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J Biol Chem. 1995 Sep 1;270(35):20692-7.

A novel yeast gene product, G4p1, with a specific affinity for quadruplex nucleic acids.

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Department of Molecular and Cellular Biology, Harvard University, Cambridge, Massachusetts 02138, USA.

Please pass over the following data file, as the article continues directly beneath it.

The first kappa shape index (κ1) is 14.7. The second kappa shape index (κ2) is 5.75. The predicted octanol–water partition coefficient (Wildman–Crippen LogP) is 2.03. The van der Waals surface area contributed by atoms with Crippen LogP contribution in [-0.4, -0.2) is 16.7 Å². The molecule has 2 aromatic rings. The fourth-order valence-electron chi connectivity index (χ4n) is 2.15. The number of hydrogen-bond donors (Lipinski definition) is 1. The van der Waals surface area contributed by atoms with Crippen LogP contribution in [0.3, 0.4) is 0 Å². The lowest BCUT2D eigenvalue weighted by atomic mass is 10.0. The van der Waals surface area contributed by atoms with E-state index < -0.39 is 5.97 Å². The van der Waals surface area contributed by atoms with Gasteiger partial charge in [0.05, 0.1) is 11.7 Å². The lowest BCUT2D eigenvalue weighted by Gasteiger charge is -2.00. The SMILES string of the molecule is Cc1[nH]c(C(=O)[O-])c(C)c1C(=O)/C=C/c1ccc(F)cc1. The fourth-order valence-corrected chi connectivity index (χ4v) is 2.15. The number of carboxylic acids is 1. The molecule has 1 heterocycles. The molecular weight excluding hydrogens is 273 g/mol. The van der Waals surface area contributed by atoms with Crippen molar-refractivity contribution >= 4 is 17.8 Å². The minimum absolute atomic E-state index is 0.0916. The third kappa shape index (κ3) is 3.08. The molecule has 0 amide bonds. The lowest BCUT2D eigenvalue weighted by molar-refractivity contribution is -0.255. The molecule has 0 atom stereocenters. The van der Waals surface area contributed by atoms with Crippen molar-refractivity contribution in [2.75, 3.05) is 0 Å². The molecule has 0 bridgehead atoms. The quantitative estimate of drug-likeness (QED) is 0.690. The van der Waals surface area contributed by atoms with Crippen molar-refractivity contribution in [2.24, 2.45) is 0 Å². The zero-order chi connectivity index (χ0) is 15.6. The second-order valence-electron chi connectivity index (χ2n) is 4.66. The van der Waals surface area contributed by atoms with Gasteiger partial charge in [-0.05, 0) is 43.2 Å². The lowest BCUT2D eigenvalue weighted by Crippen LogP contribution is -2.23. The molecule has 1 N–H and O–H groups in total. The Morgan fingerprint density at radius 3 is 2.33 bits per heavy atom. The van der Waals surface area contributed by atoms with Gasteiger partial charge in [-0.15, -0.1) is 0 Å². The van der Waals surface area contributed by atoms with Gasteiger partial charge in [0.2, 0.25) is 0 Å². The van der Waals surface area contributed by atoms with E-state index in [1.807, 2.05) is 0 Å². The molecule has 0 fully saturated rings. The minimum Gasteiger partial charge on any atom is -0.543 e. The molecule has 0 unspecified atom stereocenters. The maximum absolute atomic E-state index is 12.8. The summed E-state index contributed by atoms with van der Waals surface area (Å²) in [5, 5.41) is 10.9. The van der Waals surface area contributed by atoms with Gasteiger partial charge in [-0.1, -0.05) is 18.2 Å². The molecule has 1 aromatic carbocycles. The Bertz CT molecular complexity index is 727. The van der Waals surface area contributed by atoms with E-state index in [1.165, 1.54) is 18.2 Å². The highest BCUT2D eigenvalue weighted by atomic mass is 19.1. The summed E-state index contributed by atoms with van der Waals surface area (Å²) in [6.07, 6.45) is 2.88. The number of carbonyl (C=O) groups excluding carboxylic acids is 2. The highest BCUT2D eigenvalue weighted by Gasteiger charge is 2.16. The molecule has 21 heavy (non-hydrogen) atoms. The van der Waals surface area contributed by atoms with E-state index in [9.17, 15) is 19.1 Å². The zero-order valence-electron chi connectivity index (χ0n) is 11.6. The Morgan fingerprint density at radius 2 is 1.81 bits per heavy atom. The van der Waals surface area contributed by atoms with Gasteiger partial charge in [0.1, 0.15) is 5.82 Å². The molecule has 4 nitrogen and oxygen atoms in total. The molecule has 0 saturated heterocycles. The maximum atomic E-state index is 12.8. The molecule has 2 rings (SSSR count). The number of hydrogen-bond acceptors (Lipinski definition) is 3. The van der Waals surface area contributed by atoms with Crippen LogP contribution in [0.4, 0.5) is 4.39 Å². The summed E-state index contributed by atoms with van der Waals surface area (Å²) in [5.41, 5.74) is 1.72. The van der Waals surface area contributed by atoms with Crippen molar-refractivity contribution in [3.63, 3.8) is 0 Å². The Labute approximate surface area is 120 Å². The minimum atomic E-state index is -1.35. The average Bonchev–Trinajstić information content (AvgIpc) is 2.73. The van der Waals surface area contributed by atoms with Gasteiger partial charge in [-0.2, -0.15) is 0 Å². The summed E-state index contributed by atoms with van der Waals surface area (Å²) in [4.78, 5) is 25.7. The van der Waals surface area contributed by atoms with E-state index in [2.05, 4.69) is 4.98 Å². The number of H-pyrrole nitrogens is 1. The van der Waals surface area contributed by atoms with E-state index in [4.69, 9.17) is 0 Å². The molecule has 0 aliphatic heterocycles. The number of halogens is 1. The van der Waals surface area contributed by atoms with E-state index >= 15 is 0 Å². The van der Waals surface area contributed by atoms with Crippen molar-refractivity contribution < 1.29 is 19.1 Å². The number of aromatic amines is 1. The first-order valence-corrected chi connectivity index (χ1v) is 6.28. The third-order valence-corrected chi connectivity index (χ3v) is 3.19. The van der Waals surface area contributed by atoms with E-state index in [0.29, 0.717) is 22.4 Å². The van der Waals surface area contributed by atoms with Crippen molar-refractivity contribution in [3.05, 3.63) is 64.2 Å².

G4 nucleic acids are four-stranded helical structures that are formed in vitro by nucleic acids that contain guanine tracts. These structures anneal readily under physiological conditions and are unusually stable once formed. G4 nucleic acids are thought to participate in telomere function, retroviral genome dimerization, chromosome alignment during homologue pairing, and mitotic recombination, although the in vivo demonstration of these structures in any of these situations has not yet been achieved. Here we purify and characterize an activity from yeast, G4p1, which has a high and specific affinity for G4 nucleic acids. G4p1 prefers substrates containing multiple G4 domains, has an equal affinity for parallel and antiparallel G4 structures, and binds equivalently to RNA and DNA in G4 form. The Keq for G4p1 binding to a G4 DNA oligomer is 5.0 x 10(8) M-1, under near physiological conditions. G4p1 was purified and shown to derive from a 42-kDa protein (p42). We have cloned and sequenced the gene encoding p42 and show it to encode a novel protein with a region significantly homologous to bacterial methionyl-tRNA synthetase dimerization domains. We have reconstituted the G4p1 binding activity with recombinant p42 and present evidence that G4p1 is a homodimer of p42.

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